Development

A brief history of the web, through the lens of BBI’s dev team

01.06.2018

Posted by Jamie Watterson

Some might prefer to leave the skeletons of the past buried, left to the dark recesses of shutdown server space. Fortunately for us, websites such as the Way Back Machine ensure our shame and glory live on in perpetuity, for all to enjoy.

With a diverse dev team at BBI, our first individual websites were built over a time period spanning nearly two decades. Some starting only a handful of years after the internet saw its first dawn, some starting as recently as 2017.

2017 – The future

We start our showcase with our newest talent. Built by our development apprentice, who created his first site as a space to practice his ever-burgeoning skills. Edd’s first site involved animation, responsive design, and super sharp typography.Edd-Smith-1

http://www.eddsmith.com 2017. Shiny.

2009 – The F stands for ‘fun’

Next, we have my first entry and I’m sure any other developers reading this will be able to relate to it. You might remember the days when viewing a website meant continuously needing to download the latest media player. Although Flash had its place, the over and often mis-use of this software resulted in some true abominations. The advent of mobile technologies and the banning of Flash platform from iOS devices has meant a gradual phasing out of this technology, but we built a number of Flash based sites over the years before moving to more current technologies.C21

Circa 2010. The F stands for ‘fun’.

Flash did have its place though, and it certainly made websites more fun. It offered a great deal more flexibility and interactivity, and its animation capabilities were such that it has been used to animate cartoons on TV. A well-designed Flash site was a treat… so long as you had the latest media player installed.

Do you remember when Flash was the bees knees? Yeah, I don’t like to, either.

2003 – 2005 – Remember dial-up?

On to some great showcases from the early 2000s and examples from our very own Senior Developer, Dave Barnes, Head of Creative Technology at Trunk, Nathan Broadbent and Senior Front-End Developer, Vin McAulay. This was when tables still predominated the mark up of most webpages. Want a box with curved edges? You’ll need an image for that. Links with fancy text? Image. This made for some nice designs and increased user interactivity but had to be balanced with the fact that many of your visitors were still stuck on dial-up and might be up half the night trying to download a single picture.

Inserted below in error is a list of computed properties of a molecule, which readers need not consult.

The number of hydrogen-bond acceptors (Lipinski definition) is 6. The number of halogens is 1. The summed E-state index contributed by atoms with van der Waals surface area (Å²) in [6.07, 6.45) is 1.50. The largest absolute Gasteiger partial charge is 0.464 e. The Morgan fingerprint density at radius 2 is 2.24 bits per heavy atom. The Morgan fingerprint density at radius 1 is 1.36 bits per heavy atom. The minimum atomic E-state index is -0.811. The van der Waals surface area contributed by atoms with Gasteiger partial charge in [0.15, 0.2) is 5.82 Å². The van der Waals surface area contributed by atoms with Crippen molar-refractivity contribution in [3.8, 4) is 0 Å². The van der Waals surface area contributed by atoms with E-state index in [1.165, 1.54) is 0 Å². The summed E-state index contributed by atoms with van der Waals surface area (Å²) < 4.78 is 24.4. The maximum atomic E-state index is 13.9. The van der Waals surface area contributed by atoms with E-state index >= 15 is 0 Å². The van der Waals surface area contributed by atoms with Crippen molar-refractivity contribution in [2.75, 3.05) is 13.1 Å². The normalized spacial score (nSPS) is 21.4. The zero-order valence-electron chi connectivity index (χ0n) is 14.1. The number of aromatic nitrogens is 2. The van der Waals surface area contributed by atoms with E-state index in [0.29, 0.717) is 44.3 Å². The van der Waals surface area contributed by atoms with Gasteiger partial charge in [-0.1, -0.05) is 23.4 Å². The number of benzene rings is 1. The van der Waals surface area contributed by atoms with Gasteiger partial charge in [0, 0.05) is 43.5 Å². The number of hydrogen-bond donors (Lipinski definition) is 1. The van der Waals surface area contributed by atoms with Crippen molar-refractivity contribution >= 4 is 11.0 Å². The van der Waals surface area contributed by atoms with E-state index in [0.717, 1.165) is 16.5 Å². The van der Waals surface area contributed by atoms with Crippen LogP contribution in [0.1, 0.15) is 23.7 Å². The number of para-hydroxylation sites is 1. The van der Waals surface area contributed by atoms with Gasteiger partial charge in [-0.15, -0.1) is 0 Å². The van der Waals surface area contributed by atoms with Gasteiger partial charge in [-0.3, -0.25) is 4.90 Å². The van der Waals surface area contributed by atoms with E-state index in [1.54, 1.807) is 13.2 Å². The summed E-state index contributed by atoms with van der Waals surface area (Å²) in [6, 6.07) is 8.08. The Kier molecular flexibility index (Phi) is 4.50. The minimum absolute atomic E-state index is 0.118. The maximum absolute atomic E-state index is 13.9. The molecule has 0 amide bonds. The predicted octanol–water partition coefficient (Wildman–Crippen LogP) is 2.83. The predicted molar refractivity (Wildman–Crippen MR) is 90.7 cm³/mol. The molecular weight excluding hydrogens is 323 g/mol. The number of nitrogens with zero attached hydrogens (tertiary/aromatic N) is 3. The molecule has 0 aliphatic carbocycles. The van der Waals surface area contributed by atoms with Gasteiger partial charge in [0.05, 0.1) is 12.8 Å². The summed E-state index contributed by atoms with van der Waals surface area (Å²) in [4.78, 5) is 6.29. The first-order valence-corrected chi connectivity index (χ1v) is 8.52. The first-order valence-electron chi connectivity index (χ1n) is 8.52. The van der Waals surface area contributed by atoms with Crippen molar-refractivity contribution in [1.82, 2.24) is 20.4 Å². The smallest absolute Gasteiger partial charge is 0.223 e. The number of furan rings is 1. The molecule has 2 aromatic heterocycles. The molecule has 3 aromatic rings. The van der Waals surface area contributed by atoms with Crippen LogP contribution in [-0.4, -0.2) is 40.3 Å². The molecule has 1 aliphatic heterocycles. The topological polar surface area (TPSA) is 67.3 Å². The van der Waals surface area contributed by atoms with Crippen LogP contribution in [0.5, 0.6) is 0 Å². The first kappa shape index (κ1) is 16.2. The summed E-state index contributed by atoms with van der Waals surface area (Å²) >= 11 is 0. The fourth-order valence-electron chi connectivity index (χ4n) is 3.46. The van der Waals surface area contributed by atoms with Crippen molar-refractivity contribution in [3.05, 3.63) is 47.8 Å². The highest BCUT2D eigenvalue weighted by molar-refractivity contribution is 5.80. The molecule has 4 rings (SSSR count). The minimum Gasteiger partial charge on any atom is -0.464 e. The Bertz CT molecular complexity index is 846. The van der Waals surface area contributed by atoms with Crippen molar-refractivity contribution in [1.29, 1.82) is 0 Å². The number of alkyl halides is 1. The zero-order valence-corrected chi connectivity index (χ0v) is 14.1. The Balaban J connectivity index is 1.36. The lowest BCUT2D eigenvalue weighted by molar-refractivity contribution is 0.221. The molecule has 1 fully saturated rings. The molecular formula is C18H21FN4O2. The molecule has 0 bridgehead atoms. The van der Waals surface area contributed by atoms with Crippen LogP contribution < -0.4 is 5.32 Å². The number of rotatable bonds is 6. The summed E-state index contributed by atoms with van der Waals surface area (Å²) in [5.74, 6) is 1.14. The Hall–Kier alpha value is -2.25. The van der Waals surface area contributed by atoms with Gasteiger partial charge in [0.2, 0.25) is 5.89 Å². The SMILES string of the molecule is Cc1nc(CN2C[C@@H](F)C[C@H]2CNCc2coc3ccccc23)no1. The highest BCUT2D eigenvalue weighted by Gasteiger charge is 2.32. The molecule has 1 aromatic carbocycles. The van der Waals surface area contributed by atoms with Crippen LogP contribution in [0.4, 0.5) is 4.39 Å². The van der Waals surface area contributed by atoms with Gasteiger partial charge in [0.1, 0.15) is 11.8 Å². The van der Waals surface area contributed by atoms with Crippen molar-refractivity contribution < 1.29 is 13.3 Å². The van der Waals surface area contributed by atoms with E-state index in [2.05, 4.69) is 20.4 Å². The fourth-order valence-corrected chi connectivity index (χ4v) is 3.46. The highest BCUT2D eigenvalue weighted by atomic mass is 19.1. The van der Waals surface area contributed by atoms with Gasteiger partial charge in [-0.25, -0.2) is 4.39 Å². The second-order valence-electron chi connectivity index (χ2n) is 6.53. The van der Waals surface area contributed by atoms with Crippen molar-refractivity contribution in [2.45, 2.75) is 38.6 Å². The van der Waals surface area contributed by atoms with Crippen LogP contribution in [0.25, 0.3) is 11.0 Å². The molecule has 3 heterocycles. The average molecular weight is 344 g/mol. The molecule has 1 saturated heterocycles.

One of Dave’s first forays into development (via Way Back Machine)

2003 - 2004. NathanBroadbent.com (via Way Back Machine)

Vin adding some celebrity to proceedings (http://shanemeadows.co.uk/).

Though these websites might be lacking the bells and whistles we see today, they are clean and easy to navigate; something modern day websites often neglect in their bid to outdo one another in fanciness. We like fancy here at BBI, but the site should also actually work.

PHP has prevailed as one of the technologies we have consistently used over the years, and still sees a place today in mammoths such as Wordpress and Facebook. When comparing it to front end technologies and general web design, it hasn’t seen quite the same growth, but the introduction of things like oAuth and Decoupled CMS have kept developers on their toes.

1999 – 2001 – The Geocities days

In contrast, my first experience with building a webpage involved this:

Geocities circa 2000. Did anyone else just shudder?

Geocities was one of the first page builders, allowing one and all to create and publish a personal webpage to the internet. It was also responsible for some of the most eye-gouging creations known to the interwebs. Geocities might be dead now, but its memory lives on, and you can still get the full Geocities experience at sites like this:

https://www.codeschool.com/geocities – The web was not very safe for those sensitive to flashing images, back in the day.

Building sites in those days was less about good design, and more about how cool it was that you now had the ability to publish content. Whether that was information on a subject that you liked, or a personal site that was visited by one other person (that person was your mum). Even though slightly more sophisticated page builders like Dreamweaver were released shortly after, I quickly realised their limitations and learned to code as a way to build sites that were more personalised and – I like to think – slightly less eye gouging-y.

Watterson’s Final thought

When we look back, before pre-processors and NPM came into play, it’s easy to feel that web developers these days have comparatively more technologies to traverse, obstacles to overcome, and SEO to execute to construct a single microsite. However, learning resources have also grown apace and we can replace thick tomes of technical jargon, with interactive and easy to follow learning experiences. Sites like Codeacademy and Flexbox Froggy http://flexboxfroggy.com/, that improve the learning experience, even while the things you have to learn grow day by day.

This increase in technology and web standards has also given rise to the specialist. Designers, front-end developers, back-end developers, search, branding, PR, copywriting; all have become integral parts of a well thought out, well-made website that yields results. It is more important than ever to have a good team, with people of differing abilities coming together to bring the best experience possible to both the user and the client.

 

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